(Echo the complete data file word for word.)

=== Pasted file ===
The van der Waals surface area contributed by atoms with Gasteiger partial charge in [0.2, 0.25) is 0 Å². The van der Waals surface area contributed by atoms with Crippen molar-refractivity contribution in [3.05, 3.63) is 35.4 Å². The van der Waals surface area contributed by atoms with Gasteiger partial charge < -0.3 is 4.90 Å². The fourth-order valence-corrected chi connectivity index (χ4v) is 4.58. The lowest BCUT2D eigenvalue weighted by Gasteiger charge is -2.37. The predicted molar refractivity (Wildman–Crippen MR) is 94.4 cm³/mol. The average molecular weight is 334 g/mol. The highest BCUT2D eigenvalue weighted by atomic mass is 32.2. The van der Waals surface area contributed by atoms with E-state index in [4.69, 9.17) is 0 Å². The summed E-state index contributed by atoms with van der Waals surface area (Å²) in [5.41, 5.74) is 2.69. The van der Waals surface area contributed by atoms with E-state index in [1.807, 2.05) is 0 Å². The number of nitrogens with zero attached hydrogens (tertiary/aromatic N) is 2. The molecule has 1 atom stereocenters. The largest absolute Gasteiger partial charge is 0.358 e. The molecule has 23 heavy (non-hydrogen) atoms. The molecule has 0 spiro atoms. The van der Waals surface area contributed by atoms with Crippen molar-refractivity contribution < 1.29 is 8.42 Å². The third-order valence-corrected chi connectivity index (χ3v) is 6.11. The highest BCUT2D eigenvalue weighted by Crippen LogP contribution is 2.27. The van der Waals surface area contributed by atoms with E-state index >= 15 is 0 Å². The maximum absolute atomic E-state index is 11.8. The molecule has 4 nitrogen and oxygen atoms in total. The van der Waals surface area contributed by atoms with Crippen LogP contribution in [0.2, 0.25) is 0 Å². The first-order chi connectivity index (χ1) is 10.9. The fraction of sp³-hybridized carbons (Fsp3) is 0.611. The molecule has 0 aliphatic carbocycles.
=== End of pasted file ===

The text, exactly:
The van der Waals surface area contributed by atoms with Gasteiger partial charge in [0.2, 0.25) is 0 Å². The van der Waals surface area contributed by atoms with Crippen molar-refractivity contribution in [3.05, 3.63) is 35.4 Å². The van der Waals surface area contributed by atoms with Gasteiger partial charge < -0.3 is 4.90 Å². The fourth-order valence-corrected chi connectivity index (χ4v) is 4.58. The lowest BCUT2D eigenvalue weighted by Gasteiger charge is -2.37. The predicted molar refractivity (Wildman–Crippen MR) is 94.4 cm³/mol. The average molecular weight is 334 g/mol. The highest BCUT2D eigenvalue weighted by atomic mass is 32.2. The van der Waals surface area contributed by atoms with E-state index in [4.69, 9.17) is 0 Å². The summed E-state index contributed by atoms with van der Waals surface area (Å²) in [5.41, 5.74) is 2.69. The van der Waals surface area contributed by atoms with E-state index in [1.807, 2.05) is 0 Å². The number of nitrogens with zero attached hydrogens (tertiary/aromatic N) is 2. The molecule has 1 atom stereocenters. The largest absolute Gasteiger partial charge is 0.358 e. The molecule has 23 heavy (non-hydrogen) atoms. The molecule has 0 spiro atoms. The van der Waals surface area contributed by atoms with Crippen molar-refractivity contribution < 1.29 is 8.42 Å². The third-order valence-corrected chi connectivity index (χ3v) is 6.11. The highest BCUT2D eigenvalue weighted by Crippen LogP contribution is 2.27. The van der Waals surface area contributed by atoms with E-state index >= 15 is 0 Å². The maximum absolute atomic E-state index is 11.8. The molecule has 4 nitrogen and oxygen atoms in total. The van der Waals surface area contributed by atoms with Crippen LogP contribution in [0.2, 0.25) is 0 Å². The first-order chi connectivity index (χ1) is 10.9. The fraction of sp³-hybridized carbons (Fsp3) is 0.611. The molecule has 0 aliphatic carbocycles.